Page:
Upton tours Dowagiac business center
U.S. Rep. Fred Upton visited Dowagiac Monday to “kick the tires” on The Business Center of Southwestern Michigan.
With 213 vehicles from Jackson, Mich., to LaPorte, Ind., stored there along with 20 start-up businesses employing more than 40 people, there are many tires to kick. Storage helps offset heating costs.
“Two years ago, I had 30, last year I had 93.”
But the real reason for the incubator Brian DeLong manages at 415 E. Prairie Ronde St., is growing jobs, such as Bill Sheffer’s Unique Cutting, since the odds of landing one company to fill the massive, 617,000-square-foot former home of Rudy Manufacturing, Sundstrand, Modine and National Copper Products are slim.
“There are not a lot of 617,000-square-foot users out there,” DeLong said. “Instead of waiting around for one of those to come by, we thought we’d be proactive, give small businesses an opportunity and diversify.”
“Parts of this building are nearly 100 years old,” Upton said, “and was ready for a bulldozer a few years ago. It’s a third full and has such assets as a rail spur inside. They’ve weathered the economic storm in Michigan and are excited about the future. I had no clue that these girls were next door. It was a nice little show.”
Miss Michele and Co., Michele Winchester’s dance studio, performed a couple of numbers for Upton during his first visit. He said he heard of the incubator serving on the board of the nine-county Southwest Michigan First in Kalamazoo.
Its goal is creating 100,000 jobs over the next 10 years.
“One business we looked at had seven employees this week and 14 next week,” Upton said.
“The Business Center offers a home to fledgling businesses which might not be able to afford rail, semi docks and the infrastructure we have here, plus synergy,” DeLong said. “Some of our businesses work together on similar projects. A vendor can drop off his truck at one location and have three different processes done. Rail is an advantage for our property with high-speed trains through this area. It’s very costly to put in, so businesses are looking for sites where it already exists.”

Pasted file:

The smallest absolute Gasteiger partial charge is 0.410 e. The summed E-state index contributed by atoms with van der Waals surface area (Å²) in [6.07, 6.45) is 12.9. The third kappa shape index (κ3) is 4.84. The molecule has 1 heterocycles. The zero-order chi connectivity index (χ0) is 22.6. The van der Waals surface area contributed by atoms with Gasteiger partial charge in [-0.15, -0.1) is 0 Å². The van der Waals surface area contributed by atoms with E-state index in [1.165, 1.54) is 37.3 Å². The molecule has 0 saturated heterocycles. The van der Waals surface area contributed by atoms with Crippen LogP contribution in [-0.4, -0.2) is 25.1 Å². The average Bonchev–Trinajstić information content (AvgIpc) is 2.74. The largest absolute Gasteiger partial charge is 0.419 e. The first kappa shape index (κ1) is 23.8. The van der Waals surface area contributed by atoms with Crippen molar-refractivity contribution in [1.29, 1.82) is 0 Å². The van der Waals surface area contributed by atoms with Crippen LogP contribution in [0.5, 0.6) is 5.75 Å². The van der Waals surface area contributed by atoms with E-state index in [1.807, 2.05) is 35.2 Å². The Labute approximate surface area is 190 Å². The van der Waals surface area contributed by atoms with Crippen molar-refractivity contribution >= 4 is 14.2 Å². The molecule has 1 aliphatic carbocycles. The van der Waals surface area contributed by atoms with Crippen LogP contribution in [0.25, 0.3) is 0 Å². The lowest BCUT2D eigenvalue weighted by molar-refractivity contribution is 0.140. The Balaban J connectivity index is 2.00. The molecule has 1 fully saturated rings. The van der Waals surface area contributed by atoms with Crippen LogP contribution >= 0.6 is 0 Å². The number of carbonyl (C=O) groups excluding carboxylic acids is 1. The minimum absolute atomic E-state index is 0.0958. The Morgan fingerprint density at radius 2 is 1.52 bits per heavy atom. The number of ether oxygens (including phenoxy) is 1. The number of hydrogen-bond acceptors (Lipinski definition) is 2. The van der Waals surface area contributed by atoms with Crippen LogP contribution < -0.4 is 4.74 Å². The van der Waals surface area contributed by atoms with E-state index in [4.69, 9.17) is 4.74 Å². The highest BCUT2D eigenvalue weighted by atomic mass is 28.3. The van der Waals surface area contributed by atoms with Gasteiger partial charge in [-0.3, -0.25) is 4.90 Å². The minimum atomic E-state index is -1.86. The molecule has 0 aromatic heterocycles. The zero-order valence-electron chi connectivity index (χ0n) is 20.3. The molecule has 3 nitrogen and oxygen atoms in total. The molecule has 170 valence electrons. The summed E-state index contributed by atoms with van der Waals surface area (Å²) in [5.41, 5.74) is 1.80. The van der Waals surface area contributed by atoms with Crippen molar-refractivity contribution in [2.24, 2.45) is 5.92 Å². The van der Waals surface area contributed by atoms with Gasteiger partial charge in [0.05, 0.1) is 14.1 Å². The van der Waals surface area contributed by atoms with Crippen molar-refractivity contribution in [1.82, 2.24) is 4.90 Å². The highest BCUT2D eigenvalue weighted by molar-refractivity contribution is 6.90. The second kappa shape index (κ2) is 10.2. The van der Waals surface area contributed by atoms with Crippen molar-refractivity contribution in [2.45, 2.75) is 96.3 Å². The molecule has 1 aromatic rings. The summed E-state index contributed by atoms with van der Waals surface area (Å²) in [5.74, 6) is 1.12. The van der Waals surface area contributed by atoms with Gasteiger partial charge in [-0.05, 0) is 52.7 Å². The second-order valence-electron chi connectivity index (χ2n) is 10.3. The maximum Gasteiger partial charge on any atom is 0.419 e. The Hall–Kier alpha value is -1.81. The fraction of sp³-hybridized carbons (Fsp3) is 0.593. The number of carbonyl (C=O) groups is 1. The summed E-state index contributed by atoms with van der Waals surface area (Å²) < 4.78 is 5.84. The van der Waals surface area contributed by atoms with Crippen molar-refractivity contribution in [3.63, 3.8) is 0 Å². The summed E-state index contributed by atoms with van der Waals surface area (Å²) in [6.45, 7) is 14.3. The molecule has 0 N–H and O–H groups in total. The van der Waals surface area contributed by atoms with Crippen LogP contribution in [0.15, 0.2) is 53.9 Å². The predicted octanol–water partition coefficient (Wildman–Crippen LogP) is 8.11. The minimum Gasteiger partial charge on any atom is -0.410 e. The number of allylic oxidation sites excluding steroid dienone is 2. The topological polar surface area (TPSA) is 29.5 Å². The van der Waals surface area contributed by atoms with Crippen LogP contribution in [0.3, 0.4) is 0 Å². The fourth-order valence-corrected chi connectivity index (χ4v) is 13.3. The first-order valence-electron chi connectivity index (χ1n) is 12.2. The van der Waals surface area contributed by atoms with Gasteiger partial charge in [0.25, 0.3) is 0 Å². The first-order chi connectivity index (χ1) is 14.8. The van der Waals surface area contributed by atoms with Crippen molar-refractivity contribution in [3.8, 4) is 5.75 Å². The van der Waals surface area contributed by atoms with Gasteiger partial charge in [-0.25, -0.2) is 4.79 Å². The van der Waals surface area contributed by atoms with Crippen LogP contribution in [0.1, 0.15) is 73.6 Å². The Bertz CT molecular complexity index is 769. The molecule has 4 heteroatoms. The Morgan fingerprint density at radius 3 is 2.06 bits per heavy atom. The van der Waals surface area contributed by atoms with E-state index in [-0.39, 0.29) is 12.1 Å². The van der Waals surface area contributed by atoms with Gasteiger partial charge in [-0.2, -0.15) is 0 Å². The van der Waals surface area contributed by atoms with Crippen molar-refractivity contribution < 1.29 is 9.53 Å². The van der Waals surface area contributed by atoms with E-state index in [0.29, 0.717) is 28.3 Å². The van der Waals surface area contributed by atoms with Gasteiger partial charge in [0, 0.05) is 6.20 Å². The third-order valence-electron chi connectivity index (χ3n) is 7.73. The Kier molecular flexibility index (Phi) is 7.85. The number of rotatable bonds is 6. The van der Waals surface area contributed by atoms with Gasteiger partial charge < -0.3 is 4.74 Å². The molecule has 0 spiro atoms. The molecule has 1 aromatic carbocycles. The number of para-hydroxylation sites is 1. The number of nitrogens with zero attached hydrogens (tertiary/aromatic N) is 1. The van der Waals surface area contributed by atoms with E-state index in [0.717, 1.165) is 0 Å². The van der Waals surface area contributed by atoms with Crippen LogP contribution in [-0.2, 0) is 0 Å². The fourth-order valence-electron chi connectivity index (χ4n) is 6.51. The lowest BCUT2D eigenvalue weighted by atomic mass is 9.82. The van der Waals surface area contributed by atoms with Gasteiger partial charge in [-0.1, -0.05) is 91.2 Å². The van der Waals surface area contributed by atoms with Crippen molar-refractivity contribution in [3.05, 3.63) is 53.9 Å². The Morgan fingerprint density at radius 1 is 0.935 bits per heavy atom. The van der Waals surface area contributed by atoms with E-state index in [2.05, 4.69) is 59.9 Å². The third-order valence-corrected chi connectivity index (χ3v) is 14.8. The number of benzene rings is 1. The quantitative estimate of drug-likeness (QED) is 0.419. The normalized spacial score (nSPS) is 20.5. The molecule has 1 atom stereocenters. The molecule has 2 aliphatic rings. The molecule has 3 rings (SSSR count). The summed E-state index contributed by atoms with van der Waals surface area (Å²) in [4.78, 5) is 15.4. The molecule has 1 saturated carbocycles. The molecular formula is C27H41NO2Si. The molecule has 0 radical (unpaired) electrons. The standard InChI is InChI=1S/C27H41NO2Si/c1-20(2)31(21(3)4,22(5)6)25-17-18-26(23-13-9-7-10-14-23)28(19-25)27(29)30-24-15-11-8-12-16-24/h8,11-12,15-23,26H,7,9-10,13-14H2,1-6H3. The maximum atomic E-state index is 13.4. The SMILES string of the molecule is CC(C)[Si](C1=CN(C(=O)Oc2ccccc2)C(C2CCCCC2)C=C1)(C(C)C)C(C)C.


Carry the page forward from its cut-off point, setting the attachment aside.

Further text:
“The internet’s working, too,” the congressman said. “One business we talked to, 90 percent of their sales come from the internet, out of state, 10 percent Michigan.”
“I hope to see some manufacturing distribution use of the large industrial space we have as anchor tenants, and I hope to continue to help small, start-up businesses as well,” DeLong said. “I’ve had one business that was taken over by a larger company, but none that have moved out” to their own locations. “That separates us from a true incubator model. There’s not a time frame where you get it running and have to leave. We want it to grow here so we can keep the jobs here.”
Across the hall from the conference room where he met with DeLong and economic developer Cindy LaGrow, is Troy Clay’s staff of Mno-Bmadsen, the economic development arm of the Pokagon Band of Potawatomi Indians, which last week broke ground on a gas station and convenience store adjacent to the new Four Winds Dowagiac casino.
Another partnership between the tribe and Southwestern Michigan College is a three-year apprentice program, which turns out skilled tradesmen. Twenty-eight expressed interest in starting in October. Students are aged 19 to 52.
Five are helping build four fourplexes and eight duplexes in the tribe’s development on Dailey Road, plus a bus shelter.
Almost all of the motivated 12 students who went through this year earned all A’s and B’s. One rode his bike from Paw Paw twice last winter to get here.
With the Pokagon Band hosting an August national gathering, students built 20 picnic tables, which are to be followed by horseshoe pit backstops.
“With their entrepreneurial spirit, we see them going on to being general contractors and starting their own businesses, which will benefit us all,” DeLong said.